Safety and Signal to Noise Ratio Tests

The display in the entrance apparatus located in the MRI room may interfere with MRI images. Therefore, we set up a test to evaluate safety and image quality using a phantom. The wide-view presentation system is presented with the retinotopic stimulus during MR scan (spin echo, repetition time/echo time [TR/TE] = 3000/15 ms, 256 × 256 matrix, 15 continuous 5-mm slices without gap).

Retinotopic Mapping by Wide-View Presentation System

Eight healthy subjects (age, 19–31 years; mean, 25 years; two women, six men) without previous neurological or psychiatric disorders participated in the study. The subjects had normal or corrected-to-normal vision and were all right-handed. The related technical support and contact lenses are provided by the professional company Menicon in Japan. Each subject wore contact lenses with the conduction of the specialized ophthalmologist. The study was approved by the Institutional Research Review Board of Kagawa University, Japan.

To identify the retinotopic areas of the visual cortex, fMRI scans were carried out while the subjects viewed phase-encoding stimuli (1). For each hemi-field, two types of stimuli were used to locate visual area boundaries and to estimate the eccentricity. The stimulus for locating boundaries was a 22.5° wedge that rotated slowly counterclockwise around a red fixation spot. The wedge rotated at steps of 22.5°, remaining at each position for 4 seconds before rotating to the next. The stimulus for estimating eccentricity was an expanding checkered annulus. The flickering radial checkerboard was moved from the center to the periphery in discrete steps (each step 7.5°, with a total of four steps), remaining at each position for 8 s before automatically expanding to the next position (18).

The stimulus for locating area MT+ was functionally identified based on responses to stimuli that alternated in time between moving and stationary dot patterns (Fig. 4, using methods described by Huk et al, 19). We also determined the area MT+ (MT, MST) by a similar moving stationary dot patterns. Moving dots traveled toward and away from fixation (8 °/s) within a 120° diameter circular aperture, alternating direction once per second. To compare contralateral and ipsilateral responses in the MT and MST areas, we tested ipsilateral responses using stimuli restricted to either the left or the right hemifield (Fig. 4). The dots were restricted to a peripheral circular aperture (120° diameter) with its closest edge 15° from fixation.

MR Data Acquisition

The fMRI experiment was performed using a 1.5 Tesla (T; Philips clinical scanner (Intera Achieva; Best, The Netherlands). All images were acquired using a standard radiofrequency head coil. We acquired 23 slices approximately orthogonal to the calcarine sulcus to cover most of the cortical visual areas. The T2*-weighted gradient echo-planner imaging sequence was used with the following parameters: TR/TE = 2000/50 ms; FA = 90°; matrix size = 64 × 64; and voxel size = 3 × 3 × 3 mm. Before acquiring the functional images, T2-weighted anatomical images were obtained in the same planes as the functional images using the spin echo sequence. A T1-weighted high-resolution image (1 × 1 × 1 mm) was also acquired after each functional experiment.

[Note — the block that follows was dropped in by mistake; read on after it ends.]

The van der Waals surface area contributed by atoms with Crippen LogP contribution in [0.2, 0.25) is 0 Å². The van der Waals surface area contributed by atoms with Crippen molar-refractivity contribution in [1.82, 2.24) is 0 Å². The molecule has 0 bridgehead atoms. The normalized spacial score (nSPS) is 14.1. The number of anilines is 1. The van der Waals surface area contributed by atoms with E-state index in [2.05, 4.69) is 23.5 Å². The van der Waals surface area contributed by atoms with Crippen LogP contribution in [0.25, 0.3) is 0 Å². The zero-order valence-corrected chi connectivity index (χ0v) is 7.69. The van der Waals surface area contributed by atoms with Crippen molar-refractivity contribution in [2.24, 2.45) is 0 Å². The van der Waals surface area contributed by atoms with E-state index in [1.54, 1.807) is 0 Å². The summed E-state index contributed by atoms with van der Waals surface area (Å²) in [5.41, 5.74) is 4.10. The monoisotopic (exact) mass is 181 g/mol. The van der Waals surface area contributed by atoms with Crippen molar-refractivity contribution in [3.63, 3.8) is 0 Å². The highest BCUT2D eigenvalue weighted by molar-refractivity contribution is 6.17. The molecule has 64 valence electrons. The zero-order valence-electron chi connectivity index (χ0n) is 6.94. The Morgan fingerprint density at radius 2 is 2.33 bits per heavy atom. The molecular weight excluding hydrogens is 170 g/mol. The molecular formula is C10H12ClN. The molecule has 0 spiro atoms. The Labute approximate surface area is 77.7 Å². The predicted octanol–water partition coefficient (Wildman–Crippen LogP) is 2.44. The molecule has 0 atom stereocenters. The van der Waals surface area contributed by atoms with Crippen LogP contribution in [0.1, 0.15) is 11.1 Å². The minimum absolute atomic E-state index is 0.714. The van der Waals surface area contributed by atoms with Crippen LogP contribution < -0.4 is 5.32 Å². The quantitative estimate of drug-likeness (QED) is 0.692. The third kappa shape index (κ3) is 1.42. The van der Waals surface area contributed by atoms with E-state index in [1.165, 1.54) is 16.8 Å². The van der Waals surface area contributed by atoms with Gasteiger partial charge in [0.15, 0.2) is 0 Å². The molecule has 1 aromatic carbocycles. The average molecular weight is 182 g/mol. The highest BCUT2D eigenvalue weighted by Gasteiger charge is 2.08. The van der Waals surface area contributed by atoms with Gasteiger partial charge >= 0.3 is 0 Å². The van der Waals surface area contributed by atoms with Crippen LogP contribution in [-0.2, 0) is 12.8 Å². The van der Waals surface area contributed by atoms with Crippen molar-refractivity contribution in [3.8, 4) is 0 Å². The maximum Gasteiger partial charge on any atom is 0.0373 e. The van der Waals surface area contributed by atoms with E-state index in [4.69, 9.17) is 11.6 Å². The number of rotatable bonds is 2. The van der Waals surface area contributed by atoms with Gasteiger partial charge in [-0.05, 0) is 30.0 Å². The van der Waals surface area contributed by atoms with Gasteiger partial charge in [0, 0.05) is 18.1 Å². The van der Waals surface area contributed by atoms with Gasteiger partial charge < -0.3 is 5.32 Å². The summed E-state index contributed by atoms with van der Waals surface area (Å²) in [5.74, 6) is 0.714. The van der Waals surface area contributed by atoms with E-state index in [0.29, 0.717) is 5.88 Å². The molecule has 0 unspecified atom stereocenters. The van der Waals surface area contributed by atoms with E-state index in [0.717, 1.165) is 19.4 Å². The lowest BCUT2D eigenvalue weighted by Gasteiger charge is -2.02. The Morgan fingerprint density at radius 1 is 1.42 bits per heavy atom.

Data Analysis

The functional and anatomical data were processed using BrainVoyager software (Brain Innovation, Masstricht, Netherlands). The recorded high-resolution T1-weighted three-dimensional (3D) scans were used for surface reconstruction. The gray and white matter was segmented using a region-growing method, and the white matter cortical surface was reconstructed. Before surface flattening, the cortical surface was inflated and cut along the calcarine from the occipital pole to slightly anterior to the parieto-occipital sulcus.

The functional data were aligned onto the 3D anatomic image using the image coordinates. To identify boundaries (wedge stimuli), maps were created based on cross-correlation values for each voxel, as determined by a standard hemodynamic box-car function (r ≥ 0.25).


Safety and Signal to Noise Ratio Tests

The signal to noise (SNR) was calculated using the following formula [1]:

equation image(1)

Sp is mean of the signals in the phantom; Nair is the standard deviation of outside noise (Fig. 2). The average SNR calculated from ten MRI images for two conditions, respectively, is shown in Figure 2. The SNR results with and without the wide-view visual presentation system were 110.85 and 117.22. The digressive rate of image with the device was 6.37%. We found no artifacts created by radiofrequency noise in the phantom's phase encoding.

Figure 2.

a,b: Acquired image of the spherical phantom, when the wide-view visual presentation system was not installed (a), and when the system was operated (b).

Delineation of Retinotopic Areas by Wide-View Stimuli